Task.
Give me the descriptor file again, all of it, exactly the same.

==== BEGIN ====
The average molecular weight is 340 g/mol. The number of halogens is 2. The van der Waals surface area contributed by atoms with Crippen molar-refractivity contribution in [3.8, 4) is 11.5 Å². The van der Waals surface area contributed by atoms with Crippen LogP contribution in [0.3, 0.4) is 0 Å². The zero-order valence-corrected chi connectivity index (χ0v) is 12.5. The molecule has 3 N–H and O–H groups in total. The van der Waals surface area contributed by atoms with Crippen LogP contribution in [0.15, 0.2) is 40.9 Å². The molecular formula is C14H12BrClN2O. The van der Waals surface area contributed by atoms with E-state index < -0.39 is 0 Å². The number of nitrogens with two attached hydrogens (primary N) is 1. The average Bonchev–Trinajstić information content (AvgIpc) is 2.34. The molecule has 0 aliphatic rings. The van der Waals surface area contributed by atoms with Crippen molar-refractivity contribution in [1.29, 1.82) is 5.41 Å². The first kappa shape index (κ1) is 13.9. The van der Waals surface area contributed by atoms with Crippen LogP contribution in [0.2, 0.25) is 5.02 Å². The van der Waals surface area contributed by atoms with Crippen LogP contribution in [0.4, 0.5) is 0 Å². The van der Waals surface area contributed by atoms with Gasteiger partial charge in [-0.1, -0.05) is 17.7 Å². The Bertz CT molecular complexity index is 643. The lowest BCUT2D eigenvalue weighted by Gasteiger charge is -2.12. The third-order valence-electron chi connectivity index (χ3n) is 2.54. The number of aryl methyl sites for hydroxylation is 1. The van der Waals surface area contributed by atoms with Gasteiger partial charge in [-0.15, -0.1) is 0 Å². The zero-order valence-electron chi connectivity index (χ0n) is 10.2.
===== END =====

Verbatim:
The average molecular weight is 340 g/mol. The number of halogens is 2. The van der Waals surface area contributed by atoms with Crippen molar-refractivity contribution in [3.8, 4) is 11.5 Å². The van der Waals surface area contributed by atoms with Crippen LogP contribution in [0.3, 0.4) is 0 Å². The zero-order valence-corrected chi connectivity index (χ0v) is 12.5. The molecule has 3 N–H and O–H groups in total. The van der Waals surface area contributed by atoms with Crippen LogP contribution in [0.15, 0.2) is 40.9 Å². The molecular formula is C14H12BrClN2O. The van der Waals surface area contributed by atoms with E-state index < -0.39 is 0 Å². The number of nitrogens with two attached hydrogens (primary N) is 1. The average Bonchev–Trinajstić information content (AvgIpc) is 2.34. The molecule has 0 aliphatic rings. The van der Waals surface area contributed by atoms with Crippen molar-refractivity contribution in [1.29, 1.82) is 5.41 Å². The first kappa shape index (κ1) is 13.9. The van der Waals surface area contributed by atoms with Crippen LogP contribution in [0.2, 0.25) is 5.02 Å². The van der Waals surface area contributed by atoms with Crippen LogP contribution in [0.4, 0.5) is 0 Å². The van der Waals surface area contributed by atoms with Gasteiger partial charge in [-0.1, -0.05) is 17.7 Å². The Bertz CT molecular complexity index is 643. The lowest BCUT2D eigenvalue weighted by Gasteiger charge is -2.12. The third-order valence-electron chi connectivity index (χ3n) is 2.54. The number of aryl methyl sites for hydroxylation is 1. The van der Waals surface area contributed by atoms with Gasteiger partial charge in [-0.15, -0.1) is 0 Å². The zero-order valence-electron chi connectivity index (χ0n) is 10.2.